Compact State Nursing License
The Nurse Licensure Compact (NLC) is an agreement between individual states to make it easier for nurses to move from one state to another and maintain their licenses. The NLC makes it easier for nurses to travel between states without having to obtain a new license in every state they visit. It also reduces the burden of maintaining multiple nursing licenses, which can be expensive and time-consuming.
State Nursing Licensure Compact
The Nurse Licensure Compact (NLC) is a national agreement among the states to simplify the process of moving between states to practice nursing.
The NLC is a voluntary agreement, which means states can choose whether or not to participate. If you are licensed in one state that participates in the NLC, you may use your license in any other participating state without having to submit an application for licensure or sit for another licensing exam.
The decision to join the Compact is a state-by-state decision.
It’s important to note that the Compact is a voluntary agreement among states, and not a federal mandate. This means that individual states have the right to enter into or leave the Compact. In addition, even if a state chooses to join the Compact, they may still require their nurses to meet additional requirements or restrictions above and beyond those set forth by NCSBN.
If your state does not participate in this agreement, they may impose different requirements on you than those imposed by other participating states. The same goes for if your current nursing license was obtained via another compact state but then moved across borders; some jurisdictions will recognize your current licensure as valid while others may require an entirely new application process with full background checks and fingerprinting before issuing any type of nursing privileges (or even job offer).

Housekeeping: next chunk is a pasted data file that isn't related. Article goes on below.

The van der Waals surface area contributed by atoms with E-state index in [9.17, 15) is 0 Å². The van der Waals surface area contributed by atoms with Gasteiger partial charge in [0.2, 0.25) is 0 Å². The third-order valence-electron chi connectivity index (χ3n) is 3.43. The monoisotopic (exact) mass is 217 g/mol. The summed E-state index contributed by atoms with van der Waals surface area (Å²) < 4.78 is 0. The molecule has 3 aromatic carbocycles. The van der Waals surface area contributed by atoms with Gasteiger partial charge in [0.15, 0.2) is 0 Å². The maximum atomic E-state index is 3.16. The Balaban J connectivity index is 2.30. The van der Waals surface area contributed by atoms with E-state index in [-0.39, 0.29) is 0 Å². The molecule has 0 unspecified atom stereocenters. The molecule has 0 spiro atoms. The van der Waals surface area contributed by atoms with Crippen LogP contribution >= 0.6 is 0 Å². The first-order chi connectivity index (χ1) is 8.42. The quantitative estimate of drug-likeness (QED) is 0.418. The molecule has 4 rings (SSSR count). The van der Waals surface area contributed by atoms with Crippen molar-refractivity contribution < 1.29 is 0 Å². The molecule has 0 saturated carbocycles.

Each compact state has its own regulatory body for nurses.
Each compact state has its own regulatory body for nurses. The Florida Board of Nursing is responsible for certifying, licensing and regulating the practice of all registered nurses, licensed practical/vocational nurses and certified nursing assistants in Florida.
For example, if you were to move from California to Colorado (and wished to continue working as an RN), you would need to apply for licensure from the Colorado Board of Nursing. You would also be required by law in Colorado to complete at least one year of work experience within three years after receiving your initial license from them.
How to Obtain a Compact License
- Apply for a compact license.
- Apply to the state board of nursing.
- Pay the appropriate fee. If you are transferring a current license from another compact state, you will pay $50 or less. If this is your first time applying for a compact license, you will pay $140 or less (depending on what part of the application needs to be completed).